Winners of the competition holding trophies


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Cyanoskin, a pioneering startup, emerged victorious in Imperial’s Venture Catalyst Challenge (VCC) 2024 with their groundbreaking 'living paint' technology designed to transform buildings into CO2-absorbing structures. Co-founded by Antoinette Nothomb (MSc Innovation, Entrepreneurship and Management alumnus) and Emma Money (Royal College of Art alumnus), Cyanoskin secured the top prize of £30,000, showcasing their innovative approach to addressing climate change. This win underscores the ongoing commitment of the Imperial Venture Catalyst Challenge to nurture and support early-stage ventures, with a track record of success stories including Notpla and Breathe Battery.

Antoinette Nothomb, co-founder of Cyanoskin, said: "Emma and I are absolutely thrilled about winning the VCC final. However, what struck us most profoundly was that winning wasn't merely about the financial reward.

Throughout the programme, we experienced a large sense of support from the VCC and its network. At any point, and any time when help was needed, it was quickly provided by the VCC through their incredible network. While the financial prize is certainly appreciated, what truly matters is the trust placed upon our company by VCC and Imperial College London. We feel well-equipped to continue this journey. Now if we do talk about the financial aspect, yes, we are indeed ecstatic.

This funding enables us to further our research at the Advanced Hackspace and prepare for the launch of our very first pilot in September 2024."

The challenge, spanning a three-month programme, saw participation from 25 teams, each vying for a portion of the £100,000 prize fund, the largest of its kind in any UK university entrepreneurship competition. Divided into five distinct tracks—AI & Robotics, Creative & Consumer, Digital & Finance, Energy & Environment, and Health & Wellbeing—the competition provided a platform for startups to showcase their ingenuity and potential impact.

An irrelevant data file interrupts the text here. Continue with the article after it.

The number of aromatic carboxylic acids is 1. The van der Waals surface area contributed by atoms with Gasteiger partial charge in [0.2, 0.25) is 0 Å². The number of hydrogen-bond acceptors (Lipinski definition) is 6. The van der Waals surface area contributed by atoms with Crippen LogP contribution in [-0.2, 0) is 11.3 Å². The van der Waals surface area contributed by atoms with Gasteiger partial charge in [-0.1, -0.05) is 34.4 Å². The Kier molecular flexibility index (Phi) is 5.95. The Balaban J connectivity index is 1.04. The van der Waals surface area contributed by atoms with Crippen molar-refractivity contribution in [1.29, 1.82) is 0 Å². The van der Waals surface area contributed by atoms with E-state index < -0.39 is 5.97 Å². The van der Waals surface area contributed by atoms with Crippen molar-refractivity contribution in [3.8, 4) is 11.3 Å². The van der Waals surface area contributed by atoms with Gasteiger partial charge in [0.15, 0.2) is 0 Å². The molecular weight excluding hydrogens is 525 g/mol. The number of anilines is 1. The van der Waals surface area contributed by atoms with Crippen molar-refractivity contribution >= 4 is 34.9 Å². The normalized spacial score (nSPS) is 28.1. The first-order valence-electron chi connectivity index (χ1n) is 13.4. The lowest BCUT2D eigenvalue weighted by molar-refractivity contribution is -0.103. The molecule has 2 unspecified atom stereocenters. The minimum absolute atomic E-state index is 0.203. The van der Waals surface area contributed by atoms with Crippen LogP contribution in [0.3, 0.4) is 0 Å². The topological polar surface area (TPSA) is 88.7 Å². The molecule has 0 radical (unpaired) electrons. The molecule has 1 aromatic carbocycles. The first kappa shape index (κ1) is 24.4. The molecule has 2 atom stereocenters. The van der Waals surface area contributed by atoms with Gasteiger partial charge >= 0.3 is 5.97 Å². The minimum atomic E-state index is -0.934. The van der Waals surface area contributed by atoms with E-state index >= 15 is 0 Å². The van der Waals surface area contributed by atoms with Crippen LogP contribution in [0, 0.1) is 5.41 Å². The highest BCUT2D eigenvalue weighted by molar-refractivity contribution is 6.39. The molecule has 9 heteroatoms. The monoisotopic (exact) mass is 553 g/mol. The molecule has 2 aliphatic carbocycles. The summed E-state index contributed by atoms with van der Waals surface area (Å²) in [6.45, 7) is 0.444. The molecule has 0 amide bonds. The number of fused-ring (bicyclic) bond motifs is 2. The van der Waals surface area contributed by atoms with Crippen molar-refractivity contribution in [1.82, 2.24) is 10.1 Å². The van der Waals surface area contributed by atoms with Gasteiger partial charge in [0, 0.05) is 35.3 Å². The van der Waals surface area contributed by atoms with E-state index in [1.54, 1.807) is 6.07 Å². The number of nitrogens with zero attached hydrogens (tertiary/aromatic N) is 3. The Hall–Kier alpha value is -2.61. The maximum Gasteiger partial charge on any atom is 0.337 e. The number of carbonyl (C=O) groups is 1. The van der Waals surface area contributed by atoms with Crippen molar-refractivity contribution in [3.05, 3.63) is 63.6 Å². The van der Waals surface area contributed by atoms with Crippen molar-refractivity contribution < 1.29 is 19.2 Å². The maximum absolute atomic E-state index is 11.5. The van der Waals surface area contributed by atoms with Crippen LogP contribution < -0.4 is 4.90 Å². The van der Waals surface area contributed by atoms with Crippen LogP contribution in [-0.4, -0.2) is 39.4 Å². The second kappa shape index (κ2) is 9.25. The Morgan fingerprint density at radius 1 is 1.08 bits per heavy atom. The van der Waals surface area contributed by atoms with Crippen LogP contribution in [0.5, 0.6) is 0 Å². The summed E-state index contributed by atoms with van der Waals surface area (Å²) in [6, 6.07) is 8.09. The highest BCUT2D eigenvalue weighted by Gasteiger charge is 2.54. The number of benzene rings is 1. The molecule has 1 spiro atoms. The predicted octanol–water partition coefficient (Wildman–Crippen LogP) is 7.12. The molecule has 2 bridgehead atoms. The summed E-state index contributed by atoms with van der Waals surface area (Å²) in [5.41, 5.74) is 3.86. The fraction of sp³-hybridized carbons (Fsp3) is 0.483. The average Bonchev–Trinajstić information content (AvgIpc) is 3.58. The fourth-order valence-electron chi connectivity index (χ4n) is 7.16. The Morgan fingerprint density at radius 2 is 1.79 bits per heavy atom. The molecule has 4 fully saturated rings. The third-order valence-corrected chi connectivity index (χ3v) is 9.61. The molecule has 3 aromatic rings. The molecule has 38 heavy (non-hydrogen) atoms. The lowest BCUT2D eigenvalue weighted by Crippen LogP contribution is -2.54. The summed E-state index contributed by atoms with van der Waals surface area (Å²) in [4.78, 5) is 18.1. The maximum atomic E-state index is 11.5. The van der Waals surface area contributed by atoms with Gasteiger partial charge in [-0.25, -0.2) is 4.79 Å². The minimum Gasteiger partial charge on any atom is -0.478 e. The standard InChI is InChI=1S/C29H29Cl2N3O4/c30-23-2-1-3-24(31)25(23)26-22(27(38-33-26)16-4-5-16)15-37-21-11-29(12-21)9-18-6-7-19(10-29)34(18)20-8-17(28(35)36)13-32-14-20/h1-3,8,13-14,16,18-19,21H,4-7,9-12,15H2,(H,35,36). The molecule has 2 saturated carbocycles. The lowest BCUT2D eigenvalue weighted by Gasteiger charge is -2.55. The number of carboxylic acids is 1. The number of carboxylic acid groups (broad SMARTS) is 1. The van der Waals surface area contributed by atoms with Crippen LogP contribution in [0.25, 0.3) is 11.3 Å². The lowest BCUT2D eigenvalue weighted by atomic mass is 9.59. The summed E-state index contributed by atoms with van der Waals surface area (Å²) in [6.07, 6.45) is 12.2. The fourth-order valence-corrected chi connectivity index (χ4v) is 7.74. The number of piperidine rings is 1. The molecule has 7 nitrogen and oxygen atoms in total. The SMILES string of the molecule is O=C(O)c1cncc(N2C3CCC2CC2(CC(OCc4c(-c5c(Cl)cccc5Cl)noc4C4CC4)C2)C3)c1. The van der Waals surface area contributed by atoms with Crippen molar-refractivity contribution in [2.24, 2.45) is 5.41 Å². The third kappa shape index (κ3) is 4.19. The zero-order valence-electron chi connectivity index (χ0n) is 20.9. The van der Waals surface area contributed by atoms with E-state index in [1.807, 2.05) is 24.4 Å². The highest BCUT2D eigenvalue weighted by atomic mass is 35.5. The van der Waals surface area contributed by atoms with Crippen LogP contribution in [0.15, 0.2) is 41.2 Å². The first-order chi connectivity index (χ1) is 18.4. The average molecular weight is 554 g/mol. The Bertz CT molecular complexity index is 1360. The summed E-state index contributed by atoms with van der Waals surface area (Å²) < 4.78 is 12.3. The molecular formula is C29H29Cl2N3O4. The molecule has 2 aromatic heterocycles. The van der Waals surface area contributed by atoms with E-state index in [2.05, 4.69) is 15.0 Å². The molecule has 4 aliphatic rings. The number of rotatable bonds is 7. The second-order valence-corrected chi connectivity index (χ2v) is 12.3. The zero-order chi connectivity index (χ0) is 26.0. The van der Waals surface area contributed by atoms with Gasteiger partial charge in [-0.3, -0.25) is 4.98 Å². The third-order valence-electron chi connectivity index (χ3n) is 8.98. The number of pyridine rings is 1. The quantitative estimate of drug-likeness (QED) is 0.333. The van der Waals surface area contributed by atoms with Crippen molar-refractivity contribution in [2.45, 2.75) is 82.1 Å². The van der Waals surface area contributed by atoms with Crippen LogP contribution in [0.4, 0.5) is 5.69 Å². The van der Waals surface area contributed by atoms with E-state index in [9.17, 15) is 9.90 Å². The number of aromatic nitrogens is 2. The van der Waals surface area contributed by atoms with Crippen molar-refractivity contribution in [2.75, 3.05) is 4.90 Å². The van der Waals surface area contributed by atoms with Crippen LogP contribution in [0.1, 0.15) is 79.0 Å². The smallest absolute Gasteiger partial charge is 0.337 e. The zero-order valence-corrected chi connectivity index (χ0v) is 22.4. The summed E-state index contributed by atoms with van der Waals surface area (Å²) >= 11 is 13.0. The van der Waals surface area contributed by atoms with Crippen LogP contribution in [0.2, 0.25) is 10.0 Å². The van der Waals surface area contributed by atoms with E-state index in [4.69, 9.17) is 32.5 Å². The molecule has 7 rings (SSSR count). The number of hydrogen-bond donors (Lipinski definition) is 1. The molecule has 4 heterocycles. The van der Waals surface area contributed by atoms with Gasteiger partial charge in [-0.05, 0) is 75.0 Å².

Cyanoskin's solution resonated strongly with sustainability managers globally who are grappling with limited budgets and the urgent need to achieve net zero targets. Their 'living paint' offers an efficient and cost-effective means of reducing carbon emissions and pollution in urban areas. By leveraging photosynthetic paint that mimics the CO2-absorbing properties of algae, building owners can actively contribute to environmental sustainability while receiving real-time updates on their carbon absorption progress through a dedicated app.

Alongside Cyanoskin, other standout winners were recognised for their exceptional contributions to innovation. BrainMod, for their work on wearable neurotechnology and AI therapeutics, secured the top Moonshot Prize of £10,000, underscoring their commitment to pushing the boundaries of technological advancement. Polaron, recipient of the second Moonshot Prize, was lauded for their efforts in leveraging generative AI to accelerate the design of advanced materials.

Pyri's innovative wildfire detection system, which utilises biocompatible materials for extensive and cost-effective coverage, earned them the top Social Impact Prize of £10,000. Similarly, Tulibot's development of real-time subtitling smart glasses for the deaf community garnered them the second Social Impact Prize, highlighting their dedication to fostering inclusive communication.

In addition to these remarkable achievements, individual track winners across various domains were celebrated for their innovative endeavors. From AminoAnalytica's virtual screening software accelerating drug discovery to Neubond's wearable devices aiding stroke mobility rehabilitation, each winner exemplifies the spirit of innovation and impact driving the Venture Catalyst Challenge forward.


Competition winners hold trophies
 The five track-winning teams this year